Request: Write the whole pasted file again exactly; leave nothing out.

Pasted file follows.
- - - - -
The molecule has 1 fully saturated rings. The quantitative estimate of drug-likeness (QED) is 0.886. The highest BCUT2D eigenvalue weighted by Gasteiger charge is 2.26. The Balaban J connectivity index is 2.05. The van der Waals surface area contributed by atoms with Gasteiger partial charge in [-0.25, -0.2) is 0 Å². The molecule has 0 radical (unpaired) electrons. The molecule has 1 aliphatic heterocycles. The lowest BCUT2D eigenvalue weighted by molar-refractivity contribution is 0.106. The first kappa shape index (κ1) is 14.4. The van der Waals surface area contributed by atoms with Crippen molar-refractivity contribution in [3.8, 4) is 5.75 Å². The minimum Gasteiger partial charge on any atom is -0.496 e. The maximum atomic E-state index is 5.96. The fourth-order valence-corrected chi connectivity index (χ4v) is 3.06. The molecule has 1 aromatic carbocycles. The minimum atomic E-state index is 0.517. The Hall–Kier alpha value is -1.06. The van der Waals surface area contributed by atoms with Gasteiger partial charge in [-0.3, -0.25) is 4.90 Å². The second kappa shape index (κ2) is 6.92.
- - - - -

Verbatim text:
The molecule has 1 fully saturated rings. The quantitative estimate of drug-likeness (QED) is 0.886. The highest BCUT2D eigenvalue weighted by Gasteiger charge is 2.26. The Balaban J connectivity index is 2.05. The van der Waals surface area contributed by atoms with Gasteiger partial charge in [-0.25, -0.2) is 0 Å². The molecule has 0 radical (unpaired) electrons. The molecule has 1 aliphatic heterocycles. The lowest BCUT2D eigenvalue weighted by molar-refractivity contribution is 0.106. The first kappa shape index (κ1) is 14.4. The van der Waals surface area contributed by atoms with Crippen molar-refractivity contribution in [3.8, 4) is 5.75 Å². The minimum Gasteiger partial charge on any atom is -0.496 e. The maximum atomic E-state index is 5.96. The fourth-order valence-corrected chi connectivity index (χ4v) is 3.06. The molecule has 1 aromatic carbocycles. The minimum atomic E-state index is 0.517. The Hall–Kier alpha value is -1.06. The van der Waals surface area contributed by atoms with Gasteiger partial charge in [-0.3, -0.25) is 4.90 Å². The second kappa shape index (κ2) is 6.92.